I am excited to fly to Lukla tomorrow and escape the craziness that is Kathmandu. I am positive that if someone dropped me into Kathmandu blindfolded i could identify it by the noise and smell. There is a uniqueness to the city that I have not found any where else on the planet, patchouli mingled with rubbish, dust, and diesel exhaust. The sounds create their own rhythm that is either jarring to the senses or you embrace it for what it is. It is the launch pad for major expeditions all over Nepal and Tibet, and truly unique.

Climb Hard, Climb High, Come Home,

Chris Klinke
Kathmandu, Nepal

Friday, March 23, 2012

Heading Back to Everest

A quick update to let those who follow this blog know that I am heading to Everest South Side in about 10 days. I am departing on April 2. Right now I am trying to balance the demands of getting all the equipment and necessary supplies with work needs. It is a relatively short turn around time for me. I found out on March 2 that I was going for sure and started working with the expedition organizer to ensure that we have everything covered. Our schedule is below for those of you who want to follow it.

4-Apr Wed arrive Kathmandu
5-Apr Thu Kathmandu
6-Apr Fri Kathmandu
7-Apr Sat 1 Kathmandu
8-Apr Sun 2 fly Lukla, trek Phakding
9-Apr Mon 3 trek Namche
10-Apr Tue 4 Namche
11-Apr Wed 5 Trek Tengboche
12-Apr Thu 6 Trek Dingboche
13-Apr Fri 7 Dingboche
14-Apr Sat 8 Trek Lobuche
15-Apr Sun 9 Trek Gorak Shep
16-Apr Mon 10 Trek Everest BC
17-Apr Tue 11 Rest
18-Apr Wed 12 Rest
19-Apr Thu 13 Lobuche East acclimatize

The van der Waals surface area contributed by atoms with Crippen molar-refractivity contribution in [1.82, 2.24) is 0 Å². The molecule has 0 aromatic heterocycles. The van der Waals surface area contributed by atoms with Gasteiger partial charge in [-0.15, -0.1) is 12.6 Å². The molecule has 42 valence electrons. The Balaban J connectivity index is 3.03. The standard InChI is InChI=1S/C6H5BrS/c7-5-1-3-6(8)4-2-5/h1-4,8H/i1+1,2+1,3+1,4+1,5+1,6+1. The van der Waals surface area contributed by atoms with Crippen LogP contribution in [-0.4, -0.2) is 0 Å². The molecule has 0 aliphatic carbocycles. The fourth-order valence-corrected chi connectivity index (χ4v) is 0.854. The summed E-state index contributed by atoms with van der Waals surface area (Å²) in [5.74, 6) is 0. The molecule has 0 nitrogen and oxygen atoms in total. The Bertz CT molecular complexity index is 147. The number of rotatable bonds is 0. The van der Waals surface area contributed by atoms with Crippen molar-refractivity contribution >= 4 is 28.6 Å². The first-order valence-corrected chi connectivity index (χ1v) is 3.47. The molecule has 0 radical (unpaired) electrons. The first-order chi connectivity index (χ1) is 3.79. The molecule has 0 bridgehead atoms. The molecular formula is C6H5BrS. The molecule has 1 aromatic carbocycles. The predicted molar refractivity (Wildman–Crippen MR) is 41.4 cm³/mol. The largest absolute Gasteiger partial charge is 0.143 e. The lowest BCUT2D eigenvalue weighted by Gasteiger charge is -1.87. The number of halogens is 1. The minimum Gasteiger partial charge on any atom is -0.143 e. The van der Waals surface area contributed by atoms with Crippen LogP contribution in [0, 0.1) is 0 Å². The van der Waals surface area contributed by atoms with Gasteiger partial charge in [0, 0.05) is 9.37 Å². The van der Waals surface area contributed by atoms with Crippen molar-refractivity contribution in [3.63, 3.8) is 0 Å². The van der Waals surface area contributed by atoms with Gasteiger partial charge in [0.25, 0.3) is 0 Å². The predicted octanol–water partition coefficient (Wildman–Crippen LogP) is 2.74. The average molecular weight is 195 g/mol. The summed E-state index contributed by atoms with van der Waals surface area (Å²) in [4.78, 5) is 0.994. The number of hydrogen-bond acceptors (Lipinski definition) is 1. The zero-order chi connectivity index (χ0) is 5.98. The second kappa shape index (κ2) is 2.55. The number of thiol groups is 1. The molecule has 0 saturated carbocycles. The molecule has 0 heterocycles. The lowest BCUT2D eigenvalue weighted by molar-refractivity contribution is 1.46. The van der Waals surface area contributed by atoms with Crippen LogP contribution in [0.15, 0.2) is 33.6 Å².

20-Apr Fri 14 Lobuche East acclimatize
21-Apr Sat 15 Skills practice on Lobuche
22-Apr Sun 16 Skills Practice on Lobuche
23-Apr Mon 17 Trek BC
24-Apr Tue 18 Rest
25-Apr Wed 19 Rest
26-Apr Thu 20 BC-C1
27-Apr Fri 21 C1-C2
28-Apr Sat 22 C2
29-Apr Sun 23 C2-BC
30-Apr Mon 24 Rest
1-May Tue 25 Rest
2-May Wed 26 BC-C1
3-May Thu 27 C1-C2
4-May Fri 28 C2-C3
5-May Sat 29 C3-C1
6-May Sun 30 C1-BC
7-May Mon 31 Rest
8-May Tue 32 Rest
9-May Wed 33 Summit Window
10-May Thu 34 Summit Window
11-May Fri 35 Summit Window
12-May Sat 36 Summit Window
13-May Sun 37 Summit Window
14-May Mon 38 Summit Window
15-May Tue 39 Summit Window
16-May Wed 40 Summit Window
17-May Thu 41 Summit Window
18-May Fri 42 Summit Window
19-May Sat 43 Summit Window
20-May Sun 44 Summit Window
21-May Mon 45 Summit Window
22-May Tue 46 Summit Window
23-May Wed 47 Summit Window
24-May Thu 48 Summit Window
25-May Fri 49 Summit Window
26-May Sat 50 Summit Window
27-May Sun 51 Summit Window
28-May Mon 52 BC- Pack
29-May Tue 53 BC-Namache
30-May Wed 54 Namche-Lukla
31-May Thu 55 Flight Lukla-KTM
1-Jun Fri 56 KTM
2-Jun Sat 57 Flight Home

This is the first time in a long time that I am leaving for a climb while gainfully employed, and balancing the needs of the organization with my personal goals has been a challenge, but I have to hand it to my work team. Everyone is supportive and I am thankful for that support.  The support they have shown is simply outstanding. It is great to work where people recognize the need for following your passion.